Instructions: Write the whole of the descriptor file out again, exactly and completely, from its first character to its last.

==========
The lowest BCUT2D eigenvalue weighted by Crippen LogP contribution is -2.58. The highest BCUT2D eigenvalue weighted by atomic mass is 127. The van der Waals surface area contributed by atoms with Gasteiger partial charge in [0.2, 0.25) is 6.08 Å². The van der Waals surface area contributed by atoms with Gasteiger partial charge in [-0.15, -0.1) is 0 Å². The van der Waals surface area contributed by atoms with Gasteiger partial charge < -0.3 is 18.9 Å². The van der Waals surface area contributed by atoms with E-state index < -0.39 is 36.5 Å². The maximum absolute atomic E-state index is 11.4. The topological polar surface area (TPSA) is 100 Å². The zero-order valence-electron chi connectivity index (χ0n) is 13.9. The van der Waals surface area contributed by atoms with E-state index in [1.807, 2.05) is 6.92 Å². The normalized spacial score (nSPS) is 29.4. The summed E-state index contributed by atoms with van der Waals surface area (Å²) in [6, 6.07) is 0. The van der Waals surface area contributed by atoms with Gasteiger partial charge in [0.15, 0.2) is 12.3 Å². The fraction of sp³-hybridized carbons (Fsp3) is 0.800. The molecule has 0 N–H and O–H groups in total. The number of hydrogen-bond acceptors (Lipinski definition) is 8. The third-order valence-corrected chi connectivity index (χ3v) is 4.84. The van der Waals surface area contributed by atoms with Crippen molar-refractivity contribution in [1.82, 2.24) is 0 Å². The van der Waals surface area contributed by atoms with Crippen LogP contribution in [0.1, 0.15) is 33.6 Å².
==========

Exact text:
The lowest BCUT2D eigenvalue weighted by Crippen LogP contribution is -2.58. The highest BCUT2D eigenvalue weighted by atomic mass is 127. The van der Waals surface area contributed by atoms with Gasteiger partial charge in [0.2, 0.25) is 6.08 Å². The van der Waals surface area contributed by atoms with Gasteiger partial charge in [-0.15, -0.1) is 0 Å². The van der Waals surface area contributed by atoms with Gasteiger partial charge < -0.3 is 18.9 Å². The van der Waals surface area contributed by atoms with E-state index < -0.39 is 36.5 Å². The maximum absolute atomic E-state index is 11.4. The topological polar surface area (TPSA) is 100 Å². The zero-order valence-electron chi connectivity index (χ0n) is 13.9. The van der Waals surface area contributed by atoms with E-state index in [1.807, 2.05) is 6.92 Å². The normalized spacial score (nSPS) is 29.4. The summed E-state index contributed by atoms with van der Waals surface area (Å²) in [6, 6.07) is 0. The van der Waals surface area contributed by atoms with Gasteiger partial charge in [0.15, 0.2) is 12.3 Å². The fraction of sp³-hybridized carbons (Fsp3) is 0.800. The molecule has 0 N–H and O–H groups in total. The number of hydrogen-bond acceptors (Lipinski definition) is 8. The third-order valence-corrected chi connectivity index (χ3v) is 4.84. The van der Waals surface area contributed by atoms with Crippen molar-refractivity contribution in [1.82, 2.24) is 0 Å². The van der Waals surface area contributed by atoms with Crippen LogP contribution in [0.1, 0.15) is 33.6 Å².